Enable JavaScript to visit this website.
Skip directly to content

Hope and Optimism While Living With Ulcerative Colitis

Wednesday, November 17, 2021

Rasheed Clarke is an optimist. He’s quick to look for the silver lining in a situation – and his commitment to seeing the good has served him well through his often-challenging journey with ulcerative colitis (UC).

“Perhaps I have been naïve, but along the way I always believed it would work out ok. There were definitely dark days but there have also been a lot of hopeful days when I’ve thought ‘I can do this’. As it turns out, I can.”

According to Crohn’s and Colitis Canada, ulcerative colitis is one of two main forms of inflammatory bowel disease (IBD); the other is Crohn’s disease. These diseases inflame the lining of the gastrointestinal (GI) tract and disrupt your body's ability to digest food, absorb nutrition, and eliminate waste in a healthy manner. These are lifelong diseases and people can experience acute periods of active symptoms (active disease or flare), and other times when their symptoms are absent (remission).[i]

Rasheed’s UC journey started 14 years ago and he will be the first to tell you that UC can take you by surprise. “I was 27 years old, training for a half marathon, happy with my job and life in general and began experiencing symptoms including needing to go the bathroom sometimes up to 30 times a day.” In 2018, more than 270,000 Canadians were believed to be living with IBD. By 2030, that number is expected to rise to 403,000 Canadians (1 in 100 people).[ii]

Rasheed shares that despite the urgency and frequency of his trips to the bathroom, he experienced very little pain. “I know from talking to others that sometimes there is a great deal of pain associated with IBD and UC. That hasn’t been my experience but I can certainly empathize with how disruptive the symptoms can be. In my experience with UC a flare up for me can impact my normal routine”

The on-again-off-again nature of his condition made it difficult to diagnose. It was almost two years before Rasheed had confirmation that he was living with UC. “I wasn’t afraid of the diagnosis, I was relieved. I had done enough of my own research to suspect I had UC, so it was just good to know for sure.” Rasheed’s diagnosis, however, was only the beginning of a long road. After innumerable attempts to manage his condition over more than five years, Rasheed opted for surgical intervention. While Rasheed experienced some serious complications related to his surgery, his recovery has offered him an opportunity to reflect on the journey.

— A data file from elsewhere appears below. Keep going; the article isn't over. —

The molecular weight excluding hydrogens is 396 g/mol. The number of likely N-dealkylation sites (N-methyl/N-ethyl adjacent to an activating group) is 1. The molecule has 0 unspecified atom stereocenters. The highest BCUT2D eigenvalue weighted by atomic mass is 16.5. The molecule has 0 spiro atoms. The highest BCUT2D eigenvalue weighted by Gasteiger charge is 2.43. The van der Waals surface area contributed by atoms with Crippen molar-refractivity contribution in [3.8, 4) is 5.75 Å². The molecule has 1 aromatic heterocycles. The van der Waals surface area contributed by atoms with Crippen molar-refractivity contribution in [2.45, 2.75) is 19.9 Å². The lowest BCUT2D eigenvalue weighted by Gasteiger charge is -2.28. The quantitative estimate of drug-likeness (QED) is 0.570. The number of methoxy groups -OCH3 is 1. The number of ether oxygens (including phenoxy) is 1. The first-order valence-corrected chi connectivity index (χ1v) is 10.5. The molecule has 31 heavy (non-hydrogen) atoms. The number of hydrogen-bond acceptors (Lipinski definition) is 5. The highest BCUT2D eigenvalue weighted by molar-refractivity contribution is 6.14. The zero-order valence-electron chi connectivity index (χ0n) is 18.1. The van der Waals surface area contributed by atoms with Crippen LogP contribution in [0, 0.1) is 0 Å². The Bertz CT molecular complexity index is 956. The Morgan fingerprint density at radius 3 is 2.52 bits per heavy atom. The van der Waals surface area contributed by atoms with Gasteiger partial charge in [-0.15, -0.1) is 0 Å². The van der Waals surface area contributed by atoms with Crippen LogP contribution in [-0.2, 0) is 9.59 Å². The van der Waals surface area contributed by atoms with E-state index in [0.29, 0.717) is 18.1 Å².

“My life is different now, but different can be good. I’ve recaptured a sense of normal. I can work and be active. I feel a sense of gratitude every day. I can now appreciate how I am benefiting from all of the work my healthcare team and I put into understanding and addressing my UC.” Rasheed shares that continuing to do his own research, being prepared for doctor’s appointments and being confident when advocating for himself were important parts of understanding his condition and what was to come. “I sometimes worried about being perceived as difficult, asking so many questions, but at the end of the day I needed as much information as I could gather to make decisions about my life and my health.”

In the years since his diagnosis, Rasheed has volunteered with Crohn’s and Colitis Canada, a national, volunteer-based charity focused on finding the cures for Crohn’s disease and ulcerative colitis and improving the lives of children and adults affected by these diseases. He also writes about his experiences with UC online. He does this both to help him stay connected to a community of people who “just get it” and have become friends, and to share his own experiences in an effort to help anyone else who might be struggling with symptoms, diagnosis or the everyday reality of living with a condition like UC.

“I want to share my sense of hopefulness with others. I know how challenging it can be. Navigating a disease like UC can make you feel alone. But I know better days are possible. It’s realistic to believe things can get better; there are options available. And if you’re feeling defeated or alone, please reach out to family, friends, or an IBD group online. There’s no reason to face your disease alone.”


[i]  Crohn’s and Colitis Canada. About Crohn’s and Colitis. https://crohnsandcolitis.ca/About-Crohn-s-Colitis/What-are-Crohns-and-Co...

[ii] Crohn’s and Colitis Canada. About Crohn’s and Colitis. https://crohnsandcolitis.ca/About-Crohn-s-Colitis/Are-you-at-risk